What is Assisted or Instrumental Delivery?
Assisted delivery refers to the process of giving birth with the help of a suction cup or forceps. It is used during vaginal birth.
Types of Assisted Birth
There are two common methods of assisted birth. They include:
- Vacuum delivery- Your doctor attaches a vacuum extractor to your baby’s head. While you’re pushing, the doctor gently pulls to enhance delivery. The device can help turn your baby’s position as well if he’s breech.
- Forceps delivery– Forceps are metal devices resembling curved spoons. They are usually placed around your baby’s head and are joined together at their handles. While you’re pushing, they enhance delivery of your baby.
Why Would One Need Assisted Delivery?
Medical practitioners may decide to use assisted delivery for the following reasons:
- If a mother experiences an epidural
- The heart rate of your baby shows that he may not be coping with the labour process.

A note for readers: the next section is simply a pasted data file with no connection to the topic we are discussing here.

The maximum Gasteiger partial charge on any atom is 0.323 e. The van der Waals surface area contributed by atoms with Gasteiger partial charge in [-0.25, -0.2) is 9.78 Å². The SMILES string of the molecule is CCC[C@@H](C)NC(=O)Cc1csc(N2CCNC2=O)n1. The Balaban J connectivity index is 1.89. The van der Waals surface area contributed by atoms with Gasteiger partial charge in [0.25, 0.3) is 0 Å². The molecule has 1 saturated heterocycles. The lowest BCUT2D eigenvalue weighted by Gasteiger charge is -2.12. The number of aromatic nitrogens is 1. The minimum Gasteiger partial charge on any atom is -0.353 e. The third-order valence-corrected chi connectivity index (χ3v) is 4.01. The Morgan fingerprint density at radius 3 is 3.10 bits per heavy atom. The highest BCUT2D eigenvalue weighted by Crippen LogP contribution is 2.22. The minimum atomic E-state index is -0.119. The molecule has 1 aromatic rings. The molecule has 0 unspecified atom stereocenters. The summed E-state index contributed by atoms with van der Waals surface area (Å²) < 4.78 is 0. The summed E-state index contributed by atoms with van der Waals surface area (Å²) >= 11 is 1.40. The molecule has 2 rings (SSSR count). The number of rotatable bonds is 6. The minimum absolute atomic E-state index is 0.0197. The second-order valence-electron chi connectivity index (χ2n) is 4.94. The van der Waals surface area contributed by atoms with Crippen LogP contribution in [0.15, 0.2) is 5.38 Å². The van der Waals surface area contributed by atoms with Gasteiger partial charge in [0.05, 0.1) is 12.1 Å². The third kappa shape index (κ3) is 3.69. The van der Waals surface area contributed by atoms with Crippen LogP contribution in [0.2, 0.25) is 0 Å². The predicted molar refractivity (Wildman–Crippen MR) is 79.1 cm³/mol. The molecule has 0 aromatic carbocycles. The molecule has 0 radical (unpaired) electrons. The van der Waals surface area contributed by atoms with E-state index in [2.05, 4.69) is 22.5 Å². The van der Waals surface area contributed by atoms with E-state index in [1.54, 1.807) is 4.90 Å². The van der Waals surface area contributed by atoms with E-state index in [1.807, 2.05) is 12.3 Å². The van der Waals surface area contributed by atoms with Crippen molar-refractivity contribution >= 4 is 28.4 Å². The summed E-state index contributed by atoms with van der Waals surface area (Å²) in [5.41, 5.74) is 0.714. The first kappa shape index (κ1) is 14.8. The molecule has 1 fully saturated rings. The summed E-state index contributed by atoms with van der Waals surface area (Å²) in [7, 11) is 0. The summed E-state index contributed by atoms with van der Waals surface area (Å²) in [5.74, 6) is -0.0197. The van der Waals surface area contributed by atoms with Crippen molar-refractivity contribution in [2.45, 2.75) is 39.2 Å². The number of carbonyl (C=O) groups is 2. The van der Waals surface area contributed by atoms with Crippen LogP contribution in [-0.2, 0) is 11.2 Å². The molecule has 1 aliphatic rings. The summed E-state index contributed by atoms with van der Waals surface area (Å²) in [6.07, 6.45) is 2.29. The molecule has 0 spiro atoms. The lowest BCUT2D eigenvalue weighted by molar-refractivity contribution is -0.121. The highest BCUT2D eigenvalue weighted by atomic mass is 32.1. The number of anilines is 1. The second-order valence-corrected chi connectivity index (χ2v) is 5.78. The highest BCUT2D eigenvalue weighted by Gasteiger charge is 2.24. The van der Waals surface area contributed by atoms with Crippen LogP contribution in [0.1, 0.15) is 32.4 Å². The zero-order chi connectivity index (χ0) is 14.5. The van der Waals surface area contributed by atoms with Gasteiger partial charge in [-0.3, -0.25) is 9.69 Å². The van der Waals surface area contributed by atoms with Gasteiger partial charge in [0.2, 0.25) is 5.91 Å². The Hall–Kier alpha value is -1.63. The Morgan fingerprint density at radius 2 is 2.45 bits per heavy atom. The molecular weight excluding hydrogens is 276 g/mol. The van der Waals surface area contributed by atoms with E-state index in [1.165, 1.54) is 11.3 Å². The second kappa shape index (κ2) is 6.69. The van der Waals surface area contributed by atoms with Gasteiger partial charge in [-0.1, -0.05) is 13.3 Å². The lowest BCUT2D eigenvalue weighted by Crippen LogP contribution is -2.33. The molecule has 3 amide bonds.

- Your baby does not move through the birth canal when you’re pushing
- It’s difficult for you to push the baby during labour
What to Expect After the Procedure
- You may feel a bit sore or bruised. When you sit down or go to the toilet, your stitches may hurt.
- It may take some time for your bladder to function properly, especially if you had an epidural.
- After vacuum delivery, your baby’s head may have a temporary swelling. It may also cause some bleeding between membranous layers of your baby’s head. However, the swelling and bleeding resolve after sometime and generally do not need treatment.
- Forceps may leave some small marks on your baby’s face. You don’t need to worry because they disappear in about 2 days.
A few mums may be troubled by these experiences. If you feel that way, talk to your doctor to have a better understanding of what happened during the procedure. Also, remember that if you feel pain, you may need pain relief from your doctor.
Will It Occur Next Time?
Assisted birth occurs because of specific reasons associated with your pregnancy and labour. It doesn’t mean that you will have an assisted delivery next time.
# Please note that development differs from one child to another. Content intended for educational purposes only, and should not be substituted for medical advice from your doctor.
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Last reviewed January 2019